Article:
From a Pei Pa Kao flavoured ice cream to a sambal concoction like you’ve never tasted, here are 6 must-try dishes in Malaysia with a unique twist
Given our nation’s obsession with food, it’s no surprise that Malaysians continue to find new and unexpected ways to enjoy their favourite local dishes. Notable mentions include a nasi lemak birthday cake, chendol ice cream and the list goes on. Various restaurants and artisanal food brands have jumped on the bandwagon too, reinventing beloved local staples like sambal and kaya in wildly adventurous ways. Curious? Read on to discover some of the most wildly weird and wonderful flavour combos.
1. Kaya gets a modern update
The traditional coconut jam is seeing a revival outside old-school coffee shops. In Petaling Jaya, you can try Provisions’ famous sous vide version, which pairs perfectly with a latte. Over in Penang, Yin’s Sourdough Bakery & Cafe has developed a vegan, egg-free kaya that owes its creaminess to Pumpkin.
2. The Milo Dinosaur gets reinvented
Bakery Cake Jalan Tiung started off by supplying other cafes around the Klang Valley before realising they could be doing their own thing. Their rotating line-up of cakes and pastries is equal parts classic (think: Victoria sponges, carrot cakes and jam tarts) and inventive (mango panna cotta cheesecake, anyone?) But what’s really getting fans excited is the bakery’s special cream puffs, especially the Milotabursaurus, its take on the kopitiam beverage favourite, Milo Dinosaur. The puffs are filled with Milo patisserie cream, paste and nuggets for a truly chocolatey malty affair.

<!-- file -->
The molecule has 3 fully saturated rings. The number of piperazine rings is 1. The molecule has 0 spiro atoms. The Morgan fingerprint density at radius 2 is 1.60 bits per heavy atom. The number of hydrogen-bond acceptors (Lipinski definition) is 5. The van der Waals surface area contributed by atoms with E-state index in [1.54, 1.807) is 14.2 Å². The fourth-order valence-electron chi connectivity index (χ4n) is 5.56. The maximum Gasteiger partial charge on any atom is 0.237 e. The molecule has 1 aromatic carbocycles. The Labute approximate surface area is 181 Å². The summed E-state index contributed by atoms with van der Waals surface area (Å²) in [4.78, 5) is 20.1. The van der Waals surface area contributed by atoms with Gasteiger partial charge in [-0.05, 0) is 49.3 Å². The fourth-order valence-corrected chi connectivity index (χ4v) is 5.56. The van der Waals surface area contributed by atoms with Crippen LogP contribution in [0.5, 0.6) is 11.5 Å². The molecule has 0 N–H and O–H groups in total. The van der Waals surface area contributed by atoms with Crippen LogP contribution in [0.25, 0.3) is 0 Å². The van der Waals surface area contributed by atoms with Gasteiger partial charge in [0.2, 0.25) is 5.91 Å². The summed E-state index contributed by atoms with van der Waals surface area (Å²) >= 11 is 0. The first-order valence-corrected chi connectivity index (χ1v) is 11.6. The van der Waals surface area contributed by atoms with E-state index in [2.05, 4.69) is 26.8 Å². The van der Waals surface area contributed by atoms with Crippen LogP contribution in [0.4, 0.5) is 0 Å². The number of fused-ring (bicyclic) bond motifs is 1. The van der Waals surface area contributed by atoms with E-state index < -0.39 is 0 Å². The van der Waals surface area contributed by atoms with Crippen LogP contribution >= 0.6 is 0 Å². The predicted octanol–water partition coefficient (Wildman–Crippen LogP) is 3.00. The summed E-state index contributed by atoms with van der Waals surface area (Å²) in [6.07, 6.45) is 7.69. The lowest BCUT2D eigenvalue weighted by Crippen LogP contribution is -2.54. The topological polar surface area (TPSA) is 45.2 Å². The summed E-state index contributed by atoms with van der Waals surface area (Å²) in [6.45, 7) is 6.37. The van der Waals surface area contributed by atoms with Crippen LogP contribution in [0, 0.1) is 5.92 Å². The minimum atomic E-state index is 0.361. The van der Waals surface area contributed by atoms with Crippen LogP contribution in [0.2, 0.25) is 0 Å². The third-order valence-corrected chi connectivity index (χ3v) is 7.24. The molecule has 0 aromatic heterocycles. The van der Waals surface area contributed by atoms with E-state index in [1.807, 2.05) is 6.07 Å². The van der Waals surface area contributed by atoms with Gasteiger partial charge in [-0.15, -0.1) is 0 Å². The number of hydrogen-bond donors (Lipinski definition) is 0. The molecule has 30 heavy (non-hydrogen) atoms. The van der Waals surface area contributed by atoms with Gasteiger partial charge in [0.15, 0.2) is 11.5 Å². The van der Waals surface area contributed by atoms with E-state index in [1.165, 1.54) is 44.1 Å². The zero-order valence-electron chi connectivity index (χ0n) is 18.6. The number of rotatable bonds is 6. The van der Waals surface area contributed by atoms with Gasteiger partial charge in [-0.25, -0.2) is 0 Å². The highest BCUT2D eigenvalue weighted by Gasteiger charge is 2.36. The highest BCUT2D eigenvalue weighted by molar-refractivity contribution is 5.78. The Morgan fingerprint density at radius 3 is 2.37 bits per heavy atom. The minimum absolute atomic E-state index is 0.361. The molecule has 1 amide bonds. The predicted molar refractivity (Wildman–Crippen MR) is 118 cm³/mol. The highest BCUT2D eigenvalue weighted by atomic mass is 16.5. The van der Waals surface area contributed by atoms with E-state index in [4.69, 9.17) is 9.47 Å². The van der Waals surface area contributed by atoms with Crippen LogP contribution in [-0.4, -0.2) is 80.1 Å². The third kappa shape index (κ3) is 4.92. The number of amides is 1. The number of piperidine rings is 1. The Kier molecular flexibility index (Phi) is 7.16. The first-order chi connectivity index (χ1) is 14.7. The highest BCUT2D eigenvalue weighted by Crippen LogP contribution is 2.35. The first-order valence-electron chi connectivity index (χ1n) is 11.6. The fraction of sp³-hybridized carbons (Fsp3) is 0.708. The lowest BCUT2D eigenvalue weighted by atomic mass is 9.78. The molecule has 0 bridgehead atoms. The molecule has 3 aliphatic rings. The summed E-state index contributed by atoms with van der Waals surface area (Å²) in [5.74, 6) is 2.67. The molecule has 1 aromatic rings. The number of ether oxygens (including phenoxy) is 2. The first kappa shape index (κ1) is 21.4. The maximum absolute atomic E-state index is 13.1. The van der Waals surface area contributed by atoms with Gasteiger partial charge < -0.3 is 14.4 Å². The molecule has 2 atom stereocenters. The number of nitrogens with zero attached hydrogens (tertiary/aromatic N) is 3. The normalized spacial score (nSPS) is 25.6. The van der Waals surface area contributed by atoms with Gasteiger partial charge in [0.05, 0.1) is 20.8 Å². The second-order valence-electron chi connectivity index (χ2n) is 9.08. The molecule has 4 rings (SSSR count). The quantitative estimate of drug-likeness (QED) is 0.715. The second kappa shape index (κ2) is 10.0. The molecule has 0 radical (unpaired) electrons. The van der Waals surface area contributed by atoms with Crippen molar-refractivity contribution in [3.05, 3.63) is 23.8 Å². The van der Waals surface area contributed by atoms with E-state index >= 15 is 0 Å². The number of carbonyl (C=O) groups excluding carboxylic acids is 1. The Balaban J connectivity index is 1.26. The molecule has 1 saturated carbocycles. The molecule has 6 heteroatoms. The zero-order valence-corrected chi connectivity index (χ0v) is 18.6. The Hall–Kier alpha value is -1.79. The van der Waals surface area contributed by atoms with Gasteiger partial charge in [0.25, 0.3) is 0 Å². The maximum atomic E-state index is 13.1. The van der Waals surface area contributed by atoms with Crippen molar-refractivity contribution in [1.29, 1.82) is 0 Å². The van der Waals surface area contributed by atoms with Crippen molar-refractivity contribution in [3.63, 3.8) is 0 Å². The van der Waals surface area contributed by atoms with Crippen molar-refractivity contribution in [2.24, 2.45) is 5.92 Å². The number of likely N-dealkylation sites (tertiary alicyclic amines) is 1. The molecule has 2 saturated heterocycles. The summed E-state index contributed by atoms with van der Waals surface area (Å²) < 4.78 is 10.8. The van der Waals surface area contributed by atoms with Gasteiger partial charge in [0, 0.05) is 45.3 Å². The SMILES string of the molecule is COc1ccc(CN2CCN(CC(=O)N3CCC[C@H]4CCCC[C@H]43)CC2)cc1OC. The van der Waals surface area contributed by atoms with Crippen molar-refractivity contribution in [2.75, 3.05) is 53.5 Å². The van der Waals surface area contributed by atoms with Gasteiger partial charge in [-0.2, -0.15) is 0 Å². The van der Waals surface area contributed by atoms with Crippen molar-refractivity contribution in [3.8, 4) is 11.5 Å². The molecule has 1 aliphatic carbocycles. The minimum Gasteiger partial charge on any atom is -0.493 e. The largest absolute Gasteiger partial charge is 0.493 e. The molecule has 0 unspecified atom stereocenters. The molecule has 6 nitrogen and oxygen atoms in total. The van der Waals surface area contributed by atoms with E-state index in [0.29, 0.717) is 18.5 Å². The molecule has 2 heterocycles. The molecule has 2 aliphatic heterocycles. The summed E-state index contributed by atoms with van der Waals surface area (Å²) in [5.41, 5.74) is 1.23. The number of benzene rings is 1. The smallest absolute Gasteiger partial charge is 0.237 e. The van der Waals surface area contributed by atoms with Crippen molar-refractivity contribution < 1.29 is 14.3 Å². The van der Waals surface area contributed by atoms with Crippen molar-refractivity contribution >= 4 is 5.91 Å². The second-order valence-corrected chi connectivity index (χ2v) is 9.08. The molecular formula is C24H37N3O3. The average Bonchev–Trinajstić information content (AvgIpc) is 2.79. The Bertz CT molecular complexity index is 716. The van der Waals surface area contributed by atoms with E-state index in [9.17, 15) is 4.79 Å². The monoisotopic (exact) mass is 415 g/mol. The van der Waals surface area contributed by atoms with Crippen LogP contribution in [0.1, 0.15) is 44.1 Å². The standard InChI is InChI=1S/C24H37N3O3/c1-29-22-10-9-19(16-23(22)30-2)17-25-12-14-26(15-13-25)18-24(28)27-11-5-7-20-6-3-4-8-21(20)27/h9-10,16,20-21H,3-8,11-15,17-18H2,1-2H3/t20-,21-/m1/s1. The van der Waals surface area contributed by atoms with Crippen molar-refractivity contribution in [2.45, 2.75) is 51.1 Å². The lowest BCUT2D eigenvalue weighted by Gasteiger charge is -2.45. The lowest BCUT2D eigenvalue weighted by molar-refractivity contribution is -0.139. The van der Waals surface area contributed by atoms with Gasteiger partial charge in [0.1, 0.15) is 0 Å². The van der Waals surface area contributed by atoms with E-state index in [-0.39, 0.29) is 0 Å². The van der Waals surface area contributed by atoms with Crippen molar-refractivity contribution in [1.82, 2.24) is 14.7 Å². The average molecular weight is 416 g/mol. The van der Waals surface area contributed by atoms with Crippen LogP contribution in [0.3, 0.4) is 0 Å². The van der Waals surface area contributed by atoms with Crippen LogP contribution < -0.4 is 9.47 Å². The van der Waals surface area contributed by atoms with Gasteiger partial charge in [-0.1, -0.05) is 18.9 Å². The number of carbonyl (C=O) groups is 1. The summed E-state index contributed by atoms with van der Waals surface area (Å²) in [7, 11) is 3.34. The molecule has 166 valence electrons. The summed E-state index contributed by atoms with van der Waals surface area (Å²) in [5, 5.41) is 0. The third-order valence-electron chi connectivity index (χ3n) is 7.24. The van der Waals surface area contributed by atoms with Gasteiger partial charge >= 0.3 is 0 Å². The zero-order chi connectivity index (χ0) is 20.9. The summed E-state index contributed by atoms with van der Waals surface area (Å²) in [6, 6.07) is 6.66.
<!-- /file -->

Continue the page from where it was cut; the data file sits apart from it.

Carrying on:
Read more: 10 bakeries in KL delivering sourdough, cakes and treats to your home
3. Sabah’s own craft beverages
Yes, even ginger beer is getting its own Bornean spin. At Uinah Sabah, a local premium craft beverage manufacturer, the taste of Sabah gets distilled down to a distinctive, fiery ginger beer. It’s hand-brewed in the state, using sustainably grown ginger from the villages of Tambunan. Tambunan’s ginger is said to be the spiciest across all of Borneo, and is what lends the drink its depth and flavour. (Incidentally, “Uinah” is local Sabahan slang for “Wow!”) Try it for yourself; it’s available across various restaurants and supermarket retailers in Sabah.
4. A cough syrup flavoured ice cream
Pei Pa Kao, a Chinese herbal cough syrup remedy, is somewhat of a staple in most Malaysian households – and certainly not the first flavour profile that comes to mind when it comes to ice cream. Nonetheless, Merry Me, an online store based in Penang and KL, has released a Pei Pa Kao flavoured ice cream. Known for their adventurous scoops, some of their other quirky menu options include salted egg Oreo, tao sar piah and kaya toast.
Read more: Malaysian caviar, ice cream and other good food to check out this month
5. A unique take on sambal
It’s clear that figs are having a moment, and now fig sambal has joined the party. The sweet, spicy sauce sold at Mutiara Figs is made from fresh, plump figs grown in Shah Alam and comes in three piquant varieties: sambal bilis, which has a satisfying crunch thanks to the savoury anchovies; the fiery and tangy sambal hijau; and the sweet sambal merah.
6. Nasi lemak sushi
Of course, this list wouldn’t be complete without a reinvention of Malaysia’s iconic dish, the nasi lemak. At Ruyi & Lyn, a modern Chinese restaurant in Bangsar, Kuala Lumpur, the nasi lemak sushi features mini-sized eggs, peanuts, sambal, anchovies which are all served on coconut milk rice and wrapped in thinly sliced cucumbers.
Read more: Where to eat in The Republik, KL’s latest dining destination
Additional reporting by Sarah Khan